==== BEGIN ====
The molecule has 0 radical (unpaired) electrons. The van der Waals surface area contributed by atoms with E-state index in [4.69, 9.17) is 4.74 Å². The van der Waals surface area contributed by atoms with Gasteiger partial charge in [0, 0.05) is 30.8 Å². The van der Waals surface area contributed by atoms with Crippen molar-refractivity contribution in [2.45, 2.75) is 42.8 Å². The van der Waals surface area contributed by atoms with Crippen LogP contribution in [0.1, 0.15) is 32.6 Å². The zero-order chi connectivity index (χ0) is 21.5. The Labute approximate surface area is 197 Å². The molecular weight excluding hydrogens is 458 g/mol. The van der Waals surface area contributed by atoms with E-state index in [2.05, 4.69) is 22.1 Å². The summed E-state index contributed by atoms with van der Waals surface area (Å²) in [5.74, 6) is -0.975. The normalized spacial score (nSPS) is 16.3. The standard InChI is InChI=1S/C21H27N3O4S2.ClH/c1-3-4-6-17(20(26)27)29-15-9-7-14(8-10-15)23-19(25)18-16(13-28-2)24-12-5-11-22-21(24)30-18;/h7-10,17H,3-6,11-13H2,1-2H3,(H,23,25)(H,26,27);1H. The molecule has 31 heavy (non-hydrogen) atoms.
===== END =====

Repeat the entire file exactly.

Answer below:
The molecule has 0 radical (unpaired) electrons. The van der Waals surface area contributed by atoms with E-state index in [4.69, 9.17) is 4.74 Å². The van der Waals surface area contributed by atoms with Gasteiger partial charge in [0, 0.05) is 30.8 Å². The van der Waals surface area contributed by atoms with Crippen molar-refractivity contribution in [2.45, 2.75) is 42.8 Å². The van der Waals surface area contributed by atoms with Crippen LogP contribution in [0.1, 0.15) is 32.6 Å². The zero-order chi connectivity index (χ0) is 21.5. The Labute approximate surface area is 197 Å². The molecular weight excluding hydrogens is 458 g/mol. The van der Waals surface area contributed by atoms with E-state index in [2.05, 4.69) is 22.1 Å². The summed E-state index contributed by atoms with van der Waals surface area (Å²) in [5.74, 6) is -0.975. The normalized spacial score (nSPS) is 16.3. The standard InChI is InChI=1S/C21H27N3O4S2.ClH/c1-3-4-6-17(20(26)27)29-15-9-7-14(8-10-15)23-19(25)18-16(13-28-2)24-12-5-11-22-21(24)30-18;/h7-10,17H,3-6,11-13H2,1-2H3,(H,23,25)(H,26,27);1H. The molecule has 31 heavy (non-hydrogen) atoms.